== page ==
The Joy Project (Free Book)

This week I launched my third solo book, titled, The Joy Project: A True Story of Inescapable Happiness.

The new book is short — 120 pages — but in those few pages I attempt to dive into the most profound story ever told in the universe, the story of God’s Sovereign Joy.

The Joy Project also fulfills of a dream of mine to write and publish a full book free of charge to the world. The dream has become a reality thanks to the financial donors behind, and so it seemed appropriate to dedicate the book to these many men and women around the world who support our daily labors.

You can download the book right now, free of charge, in three digital formats, at

What John Newton Taught Me


Recently a friend of mine wrote and asked: “Having spent so much time with your friend John Newton, what would say is the single most important thing — numero uno — he has pressed into your heart?”

Here’s my answer (posted with permission):

Brother, what a wonderful question!

Well, what strikes me most about Newton is his insistence that the Christian life is exodus (conversion), followed by forty years of desert wandering and trials and challenges (the Christian life), that all usher in the Promised Land of eternal life in the presence of Christ. In other words, most of us arrive at the doorstep of eternity by degrees and disclosures, not abruptly and in a flash.

And so many of the pressures and promises of life cloud our vision. There are many sinful things we think will be gainful in life, and so we are lured from one idol to another fleeting idol until we are made to realize the futility of this search, and how habitually we have been reaching for god substitutes. But something of this hold true for even the good things in life, like marriage and children and ministry — so God brings into our lives disruptions and trials to break us free from assuming these good gifts can supply the gain we need to manage this life with joy.

And so as time goes on, and as we find the sinful things to be empty, and even the good things in life wear thin in what we expect them to bring in truly satisfying our hearts, we begin to see something our hearts were longing for in all those things. And just as we begin to see the thinness of all the things we previously rooted our eternal hopes in, a new delight shines through the background.

As the Christian life develops and deepens we are ever weaned from this world, slowly, by increments, and through various trials and troubles and letdowns. And the good gifts in life do not become worthless but seem to take on a new character because Christ begins shining through them to us and we grow in gratitude and see all things as gifts that come to us directly from the Savior’s hand.

And as the Christian ages and spouses are taken away and even children are taken early and as ministry responsibilities pass on to others, there is a growing sense of inadequacy and a growing sense of incapability with this world that grows stronger and in a sense more bitter — a sorrow in the rejoicing.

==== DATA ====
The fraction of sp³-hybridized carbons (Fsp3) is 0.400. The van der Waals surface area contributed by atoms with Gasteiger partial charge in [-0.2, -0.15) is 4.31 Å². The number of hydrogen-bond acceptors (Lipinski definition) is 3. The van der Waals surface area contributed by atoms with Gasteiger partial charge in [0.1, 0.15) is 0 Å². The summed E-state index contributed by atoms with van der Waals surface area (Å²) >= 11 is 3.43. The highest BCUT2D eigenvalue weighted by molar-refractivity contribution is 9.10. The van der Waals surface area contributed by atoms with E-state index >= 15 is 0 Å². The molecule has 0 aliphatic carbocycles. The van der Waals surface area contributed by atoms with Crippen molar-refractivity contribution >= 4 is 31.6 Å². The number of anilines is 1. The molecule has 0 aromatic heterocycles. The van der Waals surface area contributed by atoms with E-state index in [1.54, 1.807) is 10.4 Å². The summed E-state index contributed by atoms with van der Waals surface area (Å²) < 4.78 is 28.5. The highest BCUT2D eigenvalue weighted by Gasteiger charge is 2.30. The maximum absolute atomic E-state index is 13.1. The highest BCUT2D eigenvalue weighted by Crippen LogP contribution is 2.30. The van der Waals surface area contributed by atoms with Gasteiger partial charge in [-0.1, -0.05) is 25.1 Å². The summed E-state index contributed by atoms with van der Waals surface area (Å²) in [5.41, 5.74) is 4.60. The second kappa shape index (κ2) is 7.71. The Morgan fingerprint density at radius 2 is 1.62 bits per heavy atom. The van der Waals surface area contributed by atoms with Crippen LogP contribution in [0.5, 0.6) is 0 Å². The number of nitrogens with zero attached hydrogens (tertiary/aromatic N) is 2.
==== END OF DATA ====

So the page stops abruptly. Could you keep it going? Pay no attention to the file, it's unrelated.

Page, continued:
Then finally comes a day when our time on earth draws to a close, and the beauty of Christ shines more precious to us than ever before in life. Not all of the sudden, but as though it were the culmination of forty years of wilderness preparedness, all of life leading us to a point when finally everything on earth seems to be loss compared to the greatest gain, the greatest treasure, which is to enter the unspeakable delight of the presence of our Savior. And in that moment, suddenly, through death, we find the truest gain we were seeking for all along as the doorway into the beatific presence of Christ opens to us.

I have never seen a man live with resolve in a vision of the Christian life like the one I see in the life and letters of John Newton. That’s what I take from him. He pulls away the clouds and the shrouds of what makes this life feel so enclosed by the momentary, to show that we are all being led, day-by-day, step-by-step, into the presence of our greatest gain in the universe.

The Church and the Problem of A-Literacy

Pastor Timothy R. Nichols, from his article “Holding Center: The Theocentric Unity of Truth in the Postmodern World,” CTSJ, 11.1 (2005): 52–54:

In general terms, an aliterate person is able to read, but chooses not to. Most people today can read in the gross sense, i.e., they can understand the labels on packages at the store, learn from the marquee what time a movie is showing, or read the road sign that tells them how many miles to Richmond. However, aliterate people do not exert the sustained attention necessary to draw meaning out of a longer written text like a poem, novel, or biography. And because they choose not to, they lose whatever skill they might have developed in school. An aliterate person who has been out of school for ten years will be very rusty indeed at understanding a printed text of any length. …

Although it is true that an illiterate (or aliterate) believer can live a successful Christian life, it would be a mistake to conclude on that basis that reading is not crucial to Christianity. As long as there are some readers who accurately convey the text to the rest, the church can tolerate a shortage of readers. However, the fewer the people who access the Scriptures directly, the more power those who do will have. This is dangerous — witness the many doctrinal and other abuses perpetrated by the medieval Catholic church. Popular facility [proficiency] with the text prevents a “priesthood of skilled readers.”